Supervised visitation in child custody disputes may be appropriate in scenarios in which a child’s interests are best served by limiting visitation with a particular person by requiring that a third party be present during custodial time. In a recent blog, one of our Charlotte child custody lawyers discusses some of the basics of supervised visitation, such as when it is appropriate, how long it lasts, who may supervise the visitation, and where the supervision may occur.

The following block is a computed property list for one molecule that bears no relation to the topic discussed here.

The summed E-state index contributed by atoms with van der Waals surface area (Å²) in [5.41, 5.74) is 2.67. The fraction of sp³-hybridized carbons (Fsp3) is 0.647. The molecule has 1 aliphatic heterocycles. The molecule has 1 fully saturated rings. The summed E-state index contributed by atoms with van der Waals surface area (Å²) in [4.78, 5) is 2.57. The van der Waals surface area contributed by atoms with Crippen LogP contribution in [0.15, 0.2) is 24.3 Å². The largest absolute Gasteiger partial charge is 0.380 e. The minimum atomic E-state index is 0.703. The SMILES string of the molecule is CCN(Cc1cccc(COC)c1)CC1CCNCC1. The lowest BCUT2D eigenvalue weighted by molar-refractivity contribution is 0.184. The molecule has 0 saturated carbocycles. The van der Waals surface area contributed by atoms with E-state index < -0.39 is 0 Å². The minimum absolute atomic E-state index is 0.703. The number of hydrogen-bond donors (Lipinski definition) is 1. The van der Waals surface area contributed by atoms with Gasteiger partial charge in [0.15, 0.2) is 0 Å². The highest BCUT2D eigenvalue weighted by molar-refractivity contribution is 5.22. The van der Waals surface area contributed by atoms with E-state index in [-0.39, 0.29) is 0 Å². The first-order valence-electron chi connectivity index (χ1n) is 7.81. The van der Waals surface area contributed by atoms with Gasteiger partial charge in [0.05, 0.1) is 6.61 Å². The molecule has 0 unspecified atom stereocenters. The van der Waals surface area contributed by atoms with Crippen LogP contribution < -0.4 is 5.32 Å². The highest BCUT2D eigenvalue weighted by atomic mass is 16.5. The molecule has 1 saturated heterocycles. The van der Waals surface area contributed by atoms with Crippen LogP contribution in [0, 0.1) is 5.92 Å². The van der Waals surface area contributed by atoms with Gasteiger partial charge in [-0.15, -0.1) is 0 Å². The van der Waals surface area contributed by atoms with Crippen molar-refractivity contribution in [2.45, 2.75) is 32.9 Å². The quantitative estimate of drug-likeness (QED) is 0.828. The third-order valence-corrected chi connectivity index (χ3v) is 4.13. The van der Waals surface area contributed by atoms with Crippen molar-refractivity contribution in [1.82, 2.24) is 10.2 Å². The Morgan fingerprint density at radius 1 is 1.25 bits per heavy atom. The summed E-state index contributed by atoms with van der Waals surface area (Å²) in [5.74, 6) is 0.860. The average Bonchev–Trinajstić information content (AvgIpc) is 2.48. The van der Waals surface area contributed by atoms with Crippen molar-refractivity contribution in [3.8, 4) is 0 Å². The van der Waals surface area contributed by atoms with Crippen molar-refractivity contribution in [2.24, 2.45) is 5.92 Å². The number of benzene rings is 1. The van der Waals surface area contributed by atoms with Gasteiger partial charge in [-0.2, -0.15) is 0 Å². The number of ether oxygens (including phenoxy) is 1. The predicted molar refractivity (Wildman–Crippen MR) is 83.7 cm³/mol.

In short, supervised visitation serves the purpose limiting a parent’s right to time with a child without ending visitation all together. We most commonly see supervised visitation ordered in scenarios in which a parent has not been present in the life of the child for some time (as a means to re-introduce the parties in a controlled environment), or in scenarios in which a party’s behavior has somehow put the child at risk of harm (as a means to protect the child). Depending on the circumstances, supervision is typically conducted by a family member, friend, or professional, and may occur at a party’s home, in a public place, or in a more controlled environment such as the office of a professional. Supervised visitation may be ordered on a temporary basis, as part of a stair-step plan (eventually transitioning to unsupervised visitation), or permanently.